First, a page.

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How can you be sure that sprouts are safe to eat?
The Controversy Over Sprouts

Since July 1999, when the U.S. Food and Drug Administration issued its first warning about the safety of raw sprouts, there has been a growing controversy about this issue. On the one hand, sprouts have some well-documented health benefits. For example, they can work better than antibiotics in preventing stomach ulcers related to overgrowth of the bacterium Helicobacter pylori. They can also help prevent stomach cancer in relationship to this same set of events.

U.S. Food and Drug Administration (FDA) Warning

At the same time, however, ingestion of radish sprouts contaminated with the bacterium E. coli O157:H7 caused the death of 17 persons in Japan in 1996, and was also responsible for illness in over 6,000 persons. This outbreak factored into the U.S. Food and Drug Administration's decision in 1999 to issue a warning about the dangers of eating raw or lightly cooked sprouts and recommending cooking of all sprouts to lower risk of infection. The FDA specifically mentioned alfalfa, clover, and radish sprouts in this initial warning. In 2002, it focused on mung bean and alfalfa sprouts in a renewed warning about consumption of these foods.

Since 1995, the Centers for Disease Control (CDC) in Atlanta, Georgia have reported 15 salmonella outbreaks of salmonella poisoning and two outbreaks of E coli O157:H7 poisoning in association with consumption of raw sprouts. In its renewed warning in 2002, the FDA referred to these outbreaks as further reasons to cook sprouts before eating.

How Sprouts Get Contaminated

The process of preparing, processing, and handling of raw sprouts does not appear to be the main source of potential contamination with Salmonella or E. coli bacteria. Apparently, this contamination usually involves the status of the seeds which are being sprouted. For example, use of improperly composed manure or fertilizers during seed production appears to be a likely source of bacterial contamination since bacteria-related outbreaks have usually been associated with specific seed lots (batches of seeds that can be traced through specific lot numbers). Improperly cleaned seed harvesting or processing machinery, use of untreated water during seed production, or water runoff from animal production facilities into seed production facilities can all be related to seed contamination. Once seeds have become contaminated, sprouting can make things worse, since the moisture and heat involved with sprouting can also be conducive to bacterial growth.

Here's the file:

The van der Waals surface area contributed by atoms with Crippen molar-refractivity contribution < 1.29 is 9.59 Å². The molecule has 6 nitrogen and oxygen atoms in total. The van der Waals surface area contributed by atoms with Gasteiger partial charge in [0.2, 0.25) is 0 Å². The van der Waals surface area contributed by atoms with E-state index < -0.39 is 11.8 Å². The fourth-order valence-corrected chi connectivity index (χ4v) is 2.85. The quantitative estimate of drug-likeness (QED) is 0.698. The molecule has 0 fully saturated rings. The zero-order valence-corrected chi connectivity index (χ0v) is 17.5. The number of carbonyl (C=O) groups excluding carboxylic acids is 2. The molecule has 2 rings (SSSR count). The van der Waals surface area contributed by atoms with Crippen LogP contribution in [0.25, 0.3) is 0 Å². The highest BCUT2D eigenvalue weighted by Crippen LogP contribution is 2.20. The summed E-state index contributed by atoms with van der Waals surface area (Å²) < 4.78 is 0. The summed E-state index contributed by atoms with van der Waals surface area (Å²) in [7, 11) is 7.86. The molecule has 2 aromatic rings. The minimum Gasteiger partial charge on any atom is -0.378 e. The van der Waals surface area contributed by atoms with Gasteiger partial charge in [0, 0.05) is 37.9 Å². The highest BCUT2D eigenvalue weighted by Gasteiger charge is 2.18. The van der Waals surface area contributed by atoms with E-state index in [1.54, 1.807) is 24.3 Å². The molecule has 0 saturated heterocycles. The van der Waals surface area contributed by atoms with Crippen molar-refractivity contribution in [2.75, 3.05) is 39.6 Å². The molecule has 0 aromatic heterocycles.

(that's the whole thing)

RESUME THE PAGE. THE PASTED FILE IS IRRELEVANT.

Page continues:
Even though it's the seed production step (as opposed to the sprouting step) that seems most implicated in sprout contamination, it's certainly not impossible for contamination to take place when the seed sprouting is carried out in a fully sanitary way.

Practical Tip

If you do decide to keep raw sprouts in your Healthiest Way of Eating for their health benefits, here are some steps you can take to help make sure that they are safe to eat:

  • Wash all sprouts thoroughly with filtered water before eating them.
  • Look for the International Sprout Growers Association seal on the package or if you are buying bulk, ask your grocery if the sprouts are ISGA-approved.
  • If the sprouts are pre-packaged, only purchase if the sell-by date is current or even a few days ahead.
  • Examine the sprouts to make sure the roots are clean. If the stem color is not white or creamy, do not purchase them. Do not purchase sprouts if the buds are no longer attached, if they are dark in color or have a musty smell.
  • Smell the sprouts to be sure that they have a clean, fresh odor.
  • Keep the sprouts refrigerated.
  • After 2 days, compost them rather than consuming them yourself.
  • If you're buying in bulk, ask your grocer about the sell date.
  • If you are sprouting seeds at home, follow the same guidelines described above. Learn about the source of your seeds, their ISGA-certification, and either have your grocer confirm high-quality standards for seed production or obtain contact information for the seed source and contact that company yourself.
  • Follow the above guidelines regardless of the type of seeds you are sprouting, i.e., apply the guidelines to mung, alfalfa, radish, broccoli, lentil, sunflower and all other types of sprouts.

References

Anonymous. (1999). Microbiological safety evaluations and recommendations on sprouted seeds. National Advisory Committee on Microbiological Criteria for Foods. Int J Food Microbiol Nov 15;52(3):123-53.

Fahey JW, Haristoy X, Dolan PM, et al. (2002). Sulforaphane inhibits extracellular, intracellular, and antibiotic-resistant strains of Helicobacter pylori and prevents benzopyrene-induced stomach tumors. Proc Natl Acad Sci U S A May 28;99(11):7610-5.

Kim DJ, Shin DH, Ahn B, Kang JS, Nam KT, Park et al. (2003). Chemoprevention of colon cancer by Korean food plant components. Mutat Res Feb-Mar;523-524:99-107.

Thomas JL, Palumbo MS, Farrar JA, et al. (2003). Industry practices and compliance with U.S. Food and Drug Administration guidelines among California sprout firms. J Food Prot Jul;66(7):1253-9.

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